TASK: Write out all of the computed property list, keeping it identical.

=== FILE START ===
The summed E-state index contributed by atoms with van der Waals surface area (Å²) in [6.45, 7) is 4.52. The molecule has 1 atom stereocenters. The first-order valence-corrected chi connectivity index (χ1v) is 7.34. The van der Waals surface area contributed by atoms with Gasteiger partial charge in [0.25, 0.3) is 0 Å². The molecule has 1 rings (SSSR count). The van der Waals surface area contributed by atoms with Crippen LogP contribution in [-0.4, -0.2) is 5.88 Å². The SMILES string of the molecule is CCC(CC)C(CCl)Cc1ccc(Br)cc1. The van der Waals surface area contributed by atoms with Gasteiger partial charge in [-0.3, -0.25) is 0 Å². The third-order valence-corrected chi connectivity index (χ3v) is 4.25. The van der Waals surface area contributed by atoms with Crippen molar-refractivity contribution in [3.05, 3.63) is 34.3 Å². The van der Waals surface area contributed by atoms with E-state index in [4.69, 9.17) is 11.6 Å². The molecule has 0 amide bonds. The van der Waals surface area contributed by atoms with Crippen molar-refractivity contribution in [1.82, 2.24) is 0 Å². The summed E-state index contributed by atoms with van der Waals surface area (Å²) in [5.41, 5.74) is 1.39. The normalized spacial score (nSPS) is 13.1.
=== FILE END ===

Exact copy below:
The summed E-state index contributed by atoms with van der Waals surface area (Å²) in [6.45, 7) is 4.52. The molecule has 1 atom stereocenters. The first-order valence-corrected chi connectivity index (χ1v) is 7.34. The van der Waals surface area contributed by atoms with Gasteiger partial charge in [0.25, 0.3) is 0 Å². The molecule has 1 rings (SSSR count). The van der Waals surface area contributed by atoms with Crippen LogP contribution in [-0.4, -0.2) is 5.88 Å². The SMILES string of the molecule is CCC(CC)C(CCl)Cc1ccc(Br)cc1. The van der Waals surface area contributed by atoms with Gasteiger partial charge in [-0.3, -0.25) is 0 Å². The third-order valence-corrected chi connectivity index (χ3v) is 4.25. The van der Waals surface area contributed by atoms with Crippen molar-refractivity contribution in [3.05, 3.63) is 34.3 Å². The van der Waals surface area contributed by atoms with E-state index in [4.69, 9.17) is 11.6 Å². The molecule has 0 amide bonds. The van der Waals surface area contributed by atoms with Crippen molar-refractivity contribution in [1.82, 2.24) is 0 Å². The summed E-state index contributed by atoms with van der Waals surface area (Å²) in [5.41, 5.74) is 1.39. The normalized spacial score (nSPS) is 13.1.